‘Doing Business with the Poor’

by Katia Savchuk


Last month, CIVICUS highlighted a notable UNDP report that profiled 50 examples of business models that successfully integrated the poor. “Creating Value For All: Strategies for Doing Business with the Poor” looked at businesses across the globe that constructively involved poor people as clients, customers, producers, employees or business owners. “Successful” models were those that could be profitable for poor people and that promoted human development.

The report ran through a typical list of challenges to the economic inclusion of low-income populations – much of what keeps people poor in the first place (limited market information; ineffective regulatory environments; inadequate physical infrastructure; missing knowledge and skills; restricted access to financial products and services).

More interestingly, the report took the case studies and distilled strategies that successful business models used to get past the constraints:

    •    Adapting products and processes (e.g., developing intuitive software for computer-illiterate Chinese farmers)

    •    Investing in removing constraints (e.g., investing in dairy facilities for Mauritanian herders to address inadequate infrastructure)

    •    Leveraging strengths (e.g., tapping social networks for micro-credit schemes)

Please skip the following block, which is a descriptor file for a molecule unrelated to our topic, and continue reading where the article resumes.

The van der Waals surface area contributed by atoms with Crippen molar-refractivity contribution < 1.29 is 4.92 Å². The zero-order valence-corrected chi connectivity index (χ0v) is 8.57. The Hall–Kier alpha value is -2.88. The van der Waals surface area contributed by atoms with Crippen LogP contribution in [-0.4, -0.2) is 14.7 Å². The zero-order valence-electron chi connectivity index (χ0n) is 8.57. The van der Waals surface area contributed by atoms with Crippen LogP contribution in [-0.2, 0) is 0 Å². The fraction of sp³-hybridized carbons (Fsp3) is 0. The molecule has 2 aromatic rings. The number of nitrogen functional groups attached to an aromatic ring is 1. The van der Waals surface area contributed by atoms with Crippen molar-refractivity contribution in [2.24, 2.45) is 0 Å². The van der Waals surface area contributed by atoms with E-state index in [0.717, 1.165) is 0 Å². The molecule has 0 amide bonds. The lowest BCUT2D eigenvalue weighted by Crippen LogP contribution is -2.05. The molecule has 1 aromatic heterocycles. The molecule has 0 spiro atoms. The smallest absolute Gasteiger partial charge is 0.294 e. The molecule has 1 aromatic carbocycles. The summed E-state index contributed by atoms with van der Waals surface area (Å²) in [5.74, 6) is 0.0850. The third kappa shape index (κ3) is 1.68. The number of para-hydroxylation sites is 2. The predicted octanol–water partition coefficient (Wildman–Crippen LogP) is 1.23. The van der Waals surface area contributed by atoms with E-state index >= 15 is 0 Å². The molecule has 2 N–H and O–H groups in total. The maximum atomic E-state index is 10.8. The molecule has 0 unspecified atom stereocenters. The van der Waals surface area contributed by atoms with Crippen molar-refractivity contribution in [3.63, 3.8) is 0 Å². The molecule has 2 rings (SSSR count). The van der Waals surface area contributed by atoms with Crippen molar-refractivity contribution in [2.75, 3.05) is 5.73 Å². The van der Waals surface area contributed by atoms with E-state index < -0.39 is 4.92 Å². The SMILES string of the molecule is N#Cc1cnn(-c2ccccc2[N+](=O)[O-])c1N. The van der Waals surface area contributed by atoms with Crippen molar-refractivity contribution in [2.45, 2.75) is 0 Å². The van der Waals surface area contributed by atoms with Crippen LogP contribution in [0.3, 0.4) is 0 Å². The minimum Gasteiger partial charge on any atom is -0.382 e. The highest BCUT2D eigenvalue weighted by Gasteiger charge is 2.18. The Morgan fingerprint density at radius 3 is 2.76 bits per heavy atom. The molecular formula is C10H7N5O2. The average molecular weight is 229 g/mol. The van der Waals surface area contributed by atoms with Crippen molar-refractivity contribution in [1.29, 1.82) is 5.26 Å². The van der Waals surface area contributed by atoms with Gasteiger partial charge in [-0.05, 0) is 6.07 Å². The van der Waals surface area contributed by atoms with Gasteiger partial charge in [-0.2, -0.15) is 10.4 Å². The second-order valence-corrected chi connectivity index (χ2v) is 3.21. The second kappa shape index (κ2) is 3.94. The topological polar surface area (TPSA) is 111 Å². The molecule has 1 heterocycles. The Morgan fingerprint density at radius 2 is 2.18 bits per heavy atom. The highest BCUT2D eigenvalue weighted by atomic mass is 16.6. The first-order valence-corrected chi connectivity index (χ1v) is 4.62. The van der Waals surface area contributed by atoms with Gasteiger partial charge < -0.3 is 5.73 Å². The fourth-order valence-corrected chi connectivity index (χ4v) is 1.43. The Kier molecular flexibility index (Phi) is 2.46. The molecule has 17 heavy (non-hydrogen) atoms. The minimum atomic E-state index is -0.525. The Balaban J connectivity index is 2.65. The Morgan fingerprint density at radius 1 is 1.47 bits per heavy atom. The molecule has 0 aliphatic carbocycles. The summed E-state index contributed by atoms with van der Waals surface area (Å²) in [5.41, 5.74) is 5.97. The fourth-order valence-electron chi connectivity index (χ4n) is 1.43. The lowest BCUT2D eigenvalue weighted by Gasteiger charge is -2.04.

•    Combining capabilities and resources with other organizations (e.g. CEMEX in Mexico partnering with Mexican consulates in U.S. cities to do market research)

    •    Engaging in policy dialogue with governments (e.g. Filipino entrepreneur convincing the government to study possible uses for discarded coconut husks)

These case studies seem like win-win situations, and it is refreshing to see examples of models that are working rather than focusing on seemingly insurmountable obstacles.

The report is based on this principle: “The value of including in functioning markets the billions of people that are now shut out of them can hardly be overestimated. Such value will accrue to business, to the poor and to society at large.”

Does this economic ideal hold up? Do the poor really end up as winners in all of these models? Can the poor win by being integrated into existing markets? How can they avoid being co-opted? 

Credits: Images from the UNDP.

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